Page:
A fresh government drive to liberalise the Italian economy was hailed by consumer groups last week but also sparked protests, including one by fuel station operators, who called for a 14 days of ongoing strikes.
The reforms approved by Premier Prodi’s cabinet will have immediate effect and include streamlining business start-up rules, liberalising the opening hours of small businesses, abolishing certain mobile phone and bank charges and allowing supermarket chains to sell petrol and newspapers. The measures follow a first deregulation package, approved in July, aimed at ending anti-competitive practices in several protected fields. These measures affected lawyers, notaries, pharmacists, taxi drivers, banks and car insurers. Prodi said the new decree would further the government’s goal of boosting competition and bringing down prices to the benefit of the consumer.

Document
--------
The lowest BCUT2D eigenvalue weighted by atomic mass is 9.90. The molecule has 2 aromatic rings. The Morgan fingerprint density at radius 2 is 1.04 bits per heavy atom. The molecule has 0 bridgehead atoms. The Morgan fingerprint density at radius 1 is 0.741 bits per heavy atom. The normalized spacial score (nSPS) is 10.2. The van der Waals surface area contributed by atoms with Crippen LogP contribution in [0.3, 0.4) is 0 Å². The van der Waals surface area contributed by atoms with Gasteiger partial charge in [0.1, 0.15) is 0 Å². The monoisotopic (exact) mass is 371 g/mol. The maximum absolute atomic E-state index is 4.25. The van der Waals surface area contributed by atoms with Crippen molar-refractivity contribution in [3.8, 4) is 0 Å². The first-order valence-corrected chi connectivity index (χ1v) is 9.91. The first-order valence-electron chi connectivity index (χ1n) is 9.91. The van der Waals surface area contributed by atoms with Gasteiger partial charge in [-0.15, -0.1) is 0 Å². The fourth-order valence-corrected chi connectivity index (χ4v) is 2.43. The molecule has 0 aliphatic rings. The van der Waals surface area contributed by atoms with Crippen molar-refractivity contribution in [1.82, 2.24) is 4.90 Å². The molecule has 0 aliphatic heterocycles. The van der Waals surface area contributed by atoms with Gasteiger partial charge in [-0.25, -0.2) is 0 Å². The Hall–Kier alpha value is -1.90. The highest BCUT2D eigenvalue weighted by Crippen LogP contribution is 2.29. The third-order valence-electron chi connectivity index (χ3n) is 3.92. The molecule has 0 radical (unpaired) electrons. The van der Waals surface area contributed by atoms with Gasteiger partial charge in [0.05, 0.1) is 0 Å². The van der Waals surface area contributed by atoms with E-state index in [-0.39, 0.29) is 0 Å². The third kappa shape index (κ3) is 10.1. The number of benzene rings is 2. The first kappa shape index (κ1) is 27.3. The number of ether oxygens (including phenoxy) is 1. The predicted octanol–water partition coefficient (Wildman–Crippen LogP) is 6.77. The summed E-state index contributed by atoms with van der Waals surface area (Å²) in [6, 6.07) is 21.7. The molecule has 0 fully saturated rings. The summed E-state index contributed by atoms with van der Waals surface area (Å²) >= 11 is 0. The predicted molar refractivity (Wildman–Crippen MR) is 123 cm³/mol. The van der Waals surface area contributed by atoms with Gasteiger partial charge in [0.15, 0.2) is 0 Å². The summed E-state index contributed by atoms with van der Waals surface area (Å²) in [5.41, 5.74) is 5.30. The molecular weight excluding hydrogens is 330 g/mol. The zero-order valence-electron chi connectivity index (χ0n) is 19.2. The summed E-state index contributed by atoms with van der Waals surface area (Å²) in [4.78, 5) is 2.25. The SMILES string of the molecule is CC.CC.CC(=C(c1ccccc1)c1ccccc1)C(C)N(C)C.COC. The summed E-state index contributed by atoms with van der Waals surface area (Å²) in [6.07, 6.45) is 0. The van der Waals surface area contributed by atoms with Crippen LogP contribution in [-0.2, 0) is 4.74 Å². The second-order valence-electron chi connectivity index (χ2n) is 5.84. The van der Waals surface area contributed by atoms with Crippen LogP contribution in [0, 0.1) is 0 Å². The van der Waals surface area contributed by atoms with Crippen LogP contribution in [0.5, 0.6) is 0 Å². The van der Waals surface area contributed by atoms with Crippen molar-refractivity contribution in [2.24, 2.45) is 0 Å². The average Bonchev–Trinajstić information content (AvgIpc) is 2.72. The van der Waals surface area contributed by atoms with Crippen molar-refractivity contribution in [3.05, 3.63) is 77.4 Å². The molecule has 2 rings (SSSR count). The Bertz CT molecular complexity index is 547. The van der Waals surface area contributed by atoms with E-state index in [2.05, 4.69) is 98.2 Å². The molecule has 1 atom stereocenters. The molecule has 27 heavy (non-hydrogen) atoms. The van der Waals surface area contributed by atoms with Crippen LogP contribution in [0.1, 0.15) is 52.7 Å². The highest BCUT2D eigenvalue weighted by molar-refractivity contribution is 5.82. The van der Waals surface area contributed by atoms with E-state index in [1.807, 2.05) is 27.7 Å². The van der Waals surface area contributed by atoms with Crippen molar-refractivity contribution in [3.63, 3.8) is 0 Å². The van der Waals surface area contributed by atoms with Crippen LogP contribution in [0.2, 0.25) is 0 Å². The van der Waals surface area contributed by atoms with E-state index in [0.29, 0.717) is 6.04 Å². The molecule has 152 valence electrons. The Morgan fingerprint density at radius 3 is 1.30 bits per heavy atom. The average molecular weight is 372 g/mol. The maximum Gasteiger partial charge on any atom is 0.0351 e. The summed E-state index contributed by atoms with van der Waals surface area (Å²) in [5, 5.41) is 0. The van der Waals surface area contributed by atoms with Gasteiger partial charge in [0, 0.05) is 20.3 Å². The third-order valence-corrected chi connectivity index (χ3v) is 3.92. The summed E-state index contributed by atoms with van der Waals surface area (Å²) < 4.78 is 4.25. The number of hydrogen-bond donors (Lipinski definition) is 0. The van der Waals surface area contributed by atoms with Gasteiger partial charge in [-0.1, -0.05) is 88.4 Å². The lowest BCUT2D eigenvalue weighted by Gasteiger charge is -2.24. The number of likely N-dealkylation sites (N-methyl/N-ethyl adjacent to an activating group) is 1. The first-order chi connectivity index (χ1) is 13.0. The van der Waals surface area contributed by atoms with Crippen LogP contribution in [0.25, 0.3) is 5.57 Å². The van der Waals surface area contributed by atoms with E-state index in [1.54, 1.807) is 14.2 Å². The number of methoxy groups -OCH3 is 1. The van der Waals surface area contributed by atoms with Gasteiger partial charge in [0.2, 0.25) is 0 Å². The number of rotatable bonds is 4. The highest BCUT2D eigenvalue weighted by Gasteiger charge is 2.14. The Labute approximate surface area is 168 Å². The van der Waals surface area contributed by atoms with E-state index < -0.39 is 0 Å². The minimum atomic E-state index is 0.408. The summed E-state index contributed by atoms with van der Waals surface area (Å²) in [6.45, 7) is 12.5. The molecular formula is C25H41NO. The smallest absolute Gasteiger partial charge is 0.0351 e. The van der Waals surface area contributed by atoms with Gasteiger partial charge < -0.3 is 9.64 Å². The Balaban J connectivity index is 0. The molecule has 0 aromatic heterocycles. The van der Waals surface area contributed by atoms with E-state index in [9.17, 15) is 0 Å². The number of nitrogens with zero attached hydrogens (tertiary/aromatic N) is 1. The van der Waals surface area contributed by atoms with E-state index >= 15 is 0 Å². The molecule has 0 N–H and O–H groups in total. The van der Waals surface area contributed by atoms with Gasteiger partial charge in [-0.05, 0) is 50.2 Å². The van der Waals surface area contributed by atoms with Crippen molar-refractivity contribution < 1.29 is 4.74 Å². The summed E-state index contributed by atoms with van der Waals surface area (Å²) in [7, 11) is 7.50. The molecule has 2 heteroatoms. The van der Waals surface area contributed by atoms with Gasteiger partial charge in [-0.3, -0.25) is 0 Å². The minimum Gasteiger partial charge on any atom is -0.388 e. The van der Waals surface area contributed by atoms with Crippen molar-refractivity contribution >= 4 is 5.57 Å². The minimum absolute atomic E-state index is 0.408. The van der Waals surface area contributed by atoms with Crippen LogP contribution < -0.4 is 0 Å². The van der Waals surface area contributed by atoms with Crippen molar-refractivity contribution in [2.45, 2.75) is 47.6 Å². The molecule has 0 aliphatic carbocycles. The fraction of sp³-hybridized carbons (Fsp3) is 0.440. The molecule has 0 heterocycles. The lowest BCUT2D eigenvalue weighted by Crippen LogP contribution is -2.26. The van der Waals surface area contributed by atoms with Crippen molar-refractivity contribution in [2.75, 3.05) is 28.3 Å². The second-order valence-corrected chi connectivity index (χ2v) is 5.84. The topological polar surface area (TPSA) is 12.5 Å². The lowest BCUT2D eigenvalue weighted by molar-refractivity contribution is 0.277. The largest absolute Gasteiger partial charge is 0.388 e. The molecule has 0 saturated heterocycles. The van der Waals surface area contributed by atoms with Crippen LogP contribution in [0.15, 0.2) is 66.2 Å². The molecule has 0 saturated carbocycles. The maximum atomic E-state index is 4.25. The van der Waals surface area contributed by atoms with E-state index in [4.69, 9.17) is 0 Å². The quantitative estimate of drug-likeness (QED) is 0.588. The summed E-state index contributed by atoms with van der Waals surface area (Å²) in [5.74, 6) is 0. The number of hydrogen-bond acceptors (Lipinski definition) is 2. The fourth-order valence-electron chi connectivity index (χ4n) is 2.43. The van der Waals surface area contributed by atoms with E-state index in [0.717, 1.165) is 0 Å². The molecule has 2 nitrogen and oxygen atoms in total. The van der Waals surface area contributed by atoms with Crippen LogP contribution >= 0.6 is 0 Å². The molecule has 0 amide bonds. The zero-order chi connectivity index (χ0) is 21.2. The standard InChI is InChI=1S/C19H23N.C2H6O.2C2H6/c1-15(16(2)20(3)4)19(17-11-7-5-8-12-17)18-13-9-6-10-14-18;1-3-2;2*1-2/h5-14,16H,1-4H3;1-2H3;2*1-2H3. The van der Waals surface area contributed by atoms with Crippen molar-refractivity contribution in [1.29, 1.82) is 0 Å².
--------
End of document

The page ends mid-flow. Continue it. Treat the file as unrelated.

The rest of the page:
Other measures in the decree include the abolition of extra bank charges on overdrafts; more advantageous terms for mortgage holders; the elimination of some of the red tape for people opening up small businesses, particularly hairdressers, barbers, beauticians and driving instructors; greater transparency in airfare advertising; a requirement for public services to accept payment using credit and banking cards; and clearer expiration dates on food products. The decree will make it easier for motorists to obtain car insurance or sell their vehicles and allows them to use personalised number plates. It also provides tax-break incentives for individuals, businesses and non-profit organisations who give money to job-training institutes, and it forces the post office to compensate customers if post is delivered late or goes missing.Although the decree has already come into effect, it must now be approved by parliament to prevent it lapsing. Consumer groups said they hoped it would not be watered down during the parliamentary process as protests gather pace. ‘Bersani must hold out against the lobby groups and corporations and parliament must approve the decree as it is, without too many revisions’, representatives said.